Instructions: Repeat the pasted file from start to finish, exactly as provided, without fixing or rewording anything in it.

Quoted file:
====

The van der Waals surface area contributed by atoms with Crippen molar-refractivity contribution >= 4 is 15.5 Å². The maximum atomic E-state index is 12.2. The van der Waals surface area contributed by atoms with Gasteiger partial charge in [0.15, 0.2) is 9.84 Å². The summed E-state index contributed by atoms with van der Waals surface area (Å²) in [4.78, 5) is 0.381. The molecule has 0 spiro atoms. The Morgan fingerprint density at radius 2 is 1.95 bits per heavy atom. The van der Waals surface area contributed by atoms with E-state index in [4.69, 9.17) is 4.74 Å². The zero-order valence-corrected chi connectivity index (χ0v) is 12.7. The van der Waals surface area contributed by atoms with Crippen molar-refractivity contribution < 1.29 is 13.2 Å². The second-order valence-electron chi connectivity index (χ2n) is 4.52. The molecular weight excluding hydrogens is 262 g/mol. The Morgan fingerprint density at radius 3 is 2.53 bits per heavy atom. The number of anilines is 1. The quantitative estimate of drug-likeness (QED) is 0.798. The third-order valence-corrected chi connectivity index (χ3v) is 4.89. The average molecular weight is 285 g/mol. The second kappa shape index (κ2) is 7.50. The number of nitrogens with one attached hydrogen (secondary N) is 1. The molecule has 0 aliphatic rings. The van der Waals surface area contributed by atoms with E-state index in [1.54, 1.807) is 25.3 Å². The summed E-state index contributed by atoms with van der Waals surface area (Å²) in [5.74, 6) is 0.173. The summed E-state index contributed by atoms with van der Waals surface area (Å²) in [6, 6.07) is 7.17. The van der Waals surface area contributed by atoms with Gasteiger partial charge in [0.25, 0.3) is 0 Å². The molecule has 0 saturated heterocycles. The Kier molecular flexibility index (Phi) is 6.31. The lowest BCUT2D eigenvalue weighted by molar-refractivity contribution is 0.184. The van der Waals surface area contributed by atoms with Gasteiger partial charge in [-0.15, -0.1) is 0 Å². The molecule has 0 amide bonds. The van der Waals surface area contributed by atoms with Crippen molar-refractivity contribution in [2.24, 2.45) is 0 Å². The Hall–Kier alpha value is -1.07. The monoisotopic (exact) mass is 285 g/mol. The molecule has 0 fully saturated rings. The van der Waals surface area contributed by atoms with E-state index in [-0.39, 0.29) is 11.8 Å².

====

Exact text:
The van der Waals surface area contributed by atoms with Crippen molar-refractivity contribution >= 4 is 15.5 Å². The maximum atomic E-state index is 12.2. The van der Waals surface area contributed by atoms with Gasteiger partial charge in [0.15, 0.2) is 9.84 Å². The summed E-state index contributed by atoms with van der Waals surface area (Å²) in [4.78, 5) is 0.381. The molecule has 0 spiro atoms. The Morgan fingerprint density at radius 2 is 1.95 bits per heavy atom. The van der Waals surface area contributed by atoms with E-state index in [4.69, 9.17) is 4.74 Å². The zero-order valence-corrected chi connectivity index (χ0v) is 12.7. The van der Waals surface area contributed by atoms with Crippen molar-refractivity contribution < 1.29 is 13.2 Å². The second-order valence-electron chi connectivity index (χ2n) is 4.52. The molecular weight excluding hydrogens is 262 g/mol. The Morgan fingerprint density at radius 3 is 2.53 bits per heavy atom. The number of anilines is 1. The quantitative estimate of drug-likeness (QED) is 0.798. The third-order valence-corrected chi connectivity index (χ3v) is 4.89. The average molecular weight is 285 g/mol. The second kappa shape index (κ2) is 7.50. The number of nitrogens with one attached hydrogen (secondary N) is 1. The molecule has 0 aliphatic rings. The van der Waals surface area contributed by atoms with E-state index in [1.54, 1.807) is 25.3 Å². The summed E-state index contributed by atoms with van der Waals surface area (Å²) in [5.74, 6) is 0.173. The summed E-state index contributed by atoms with van der Waals surface area (Å²) in [6, 6.07) is 7.17. The van der Waals surface area contributed by atoms with Gasteiger partial charge in [0.25, 0.3) is 0 Å². The molecule has 0 saturated heterocycles. The Kier molecular flexibility index (Phi) is 6.31. The lowest BCUT2D eigenvalue weighted by molar-refractivity contribution is 0.184. The van der Waals surface area contributed by atoms with Gasteiger partial charge in [-0.15, -0.1) is 0 Å². The molecule has 0 amide bonds. The van der Waals surface area contributed by atoms with Crippen molar-refractivity contribution in [2.24, 2.45) is 0 Å². The Hall–Kier alpha value is -1.07. The monoisotopic (exact) mass is 285 g/mol. The molecule has 0 fully saturated rings. The van der Waals surface area contributed by atoms with E-state index in [-0.39, 0.29) is 11.8 Å².